ACT inaugurates handsome new theater on Market Street
The biggest Bay Area theater news of 2015 is the arrival at last of American Conservatory Theater’s sleek new venue on Market Street. Once a movie house, the building across from United Nations Plaza had fallen into disrepair when the company acquired it. Gutting it, ACT transformed it into a stunning, state-of-the-art playspace, with a bright, spacious lobby, a slope of seats with excellent sightlines, and a sizzling color scheme of eye-popping Chinese red. Both the tall exterior and the auditorium are painted that red, as if to announce, “I’m here!”
Here, indeed, and welcome. Named after the defunct movie house it replaces, the theater is called The Strand.
Any downside? The industrial-strength seats are hard-surfaced and a bit butt-unfriendly, but if the shows are good, few people will notice. Which brings us to The Strand’s very first show, noted British playwright Caryl Churchill’s Love and Information.
The title refers, program notes suggest, to two necessary modes of living: (1) the need, the search, for love, and (2) the need for information: truth, facts or at least the semblance of them, and how these two modes depend on one another, mingle, interact. The work, which tells no story, is broken up into 57 unrelated scenes (unrelated to narrative, that is), some only seconds long, none longer than five minutes, consisting of scattershot encounters mostly between two people.
Scene one depicts a woman trying to pry a secret from a gal-pal (information). Scene fifty-seven depicts a declaration of affection (love). In between are moments that sometimes have a comic kick but that usually explore a serious theme: the Iraq War, the existence of God, climate change. In one a son learns that his sister is actually his mother; in another a panicked man refuses to open his door to a pursuer.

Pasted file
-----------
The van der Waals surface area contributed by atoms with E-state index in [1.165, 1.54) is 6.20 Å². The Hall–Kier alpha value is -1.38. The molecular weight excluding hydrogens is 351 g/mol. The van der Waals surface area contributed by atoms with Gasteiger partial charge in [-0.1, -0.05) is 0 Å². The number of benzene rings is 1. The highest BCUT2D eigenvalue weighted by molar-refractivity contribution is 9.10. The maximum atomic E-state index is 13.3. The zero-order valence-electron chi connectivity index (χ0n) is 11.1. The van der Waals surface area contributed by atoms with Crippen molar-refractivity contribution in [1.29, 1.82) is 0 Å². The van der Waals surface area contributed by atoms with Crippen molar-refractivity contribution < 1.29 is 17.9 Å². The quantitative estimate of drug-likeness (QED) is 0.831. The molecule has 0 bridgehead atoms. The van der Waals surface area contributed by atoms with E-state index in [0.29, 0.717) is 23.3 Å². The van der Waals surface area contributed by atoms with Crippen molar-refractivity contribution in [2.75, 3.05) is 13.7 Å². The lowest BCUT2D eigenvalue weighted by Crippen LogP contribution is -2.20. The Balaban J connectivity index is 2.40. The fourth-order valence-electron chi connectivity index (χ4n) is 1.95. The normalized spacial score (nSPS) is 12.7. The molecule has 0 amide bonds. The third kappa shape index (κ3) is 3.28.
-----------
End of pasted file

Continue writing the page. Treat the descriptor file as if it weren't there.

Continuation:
All this plays out in about an hour and a half. The production, crisply directed by Casey Stangl, is a textbook of striking modern staging, with lively visuals–photos of the people and places of San Francisco–dancing on a big LED screen above the playspace, designed by Micah J. Stieglitz, inventive lighting by Lap Chi Chu, arresting music and sound by Andrew Mayer, wonderfully varied costumes by Jessie Amoroso. Robert Brill anchors it all with spare but rich scenic design, and the twelve actors who portray multiple characters are game and watchable. I enjoyed their interaction with one another and with the production itself.
But then there’s the play–if play it can be called. Some things are more than the sum of theirs parts. Love and Information may be less. Not that I don’t understand why artistic director Cary Perloff chose the work. The Strand is supposed to be a venue for more challenging presentations. Too, Perloff has said she views Love and Information as reflecting the new theater’s mixed-bag neighborhood of low-down and high-tech.
But the non-committal nature of Churchill’s invention. uncommitted to narrative or to any fixed meaning, that is, left me stranded (no pun intended), and its jumpy nature made me itch. Its form is not all that unfamiliar: the Carol Burnett Show used it and so does SNL once a week, but SNL doesn’t take itself seriously. Love and Information has its moments, and I honor the actors and the artistic team supporting them. But though ACT hosted an after-party on opening night, with plenty of food and drink, of which I gratefully partook, I left the theater hungry. I wanted a story, I wanted a play.
Love and Information plays on Market Street until August 9th. ACT’s upcoming Geary Street season sets out with Will Eno’s The Realistic Joneses and includes Eugene O’Neill’s Ah, Wilderness and the annual return of A Christmas Carol. For tickets/information call 415-749-2250 or visit www.act-sf.org.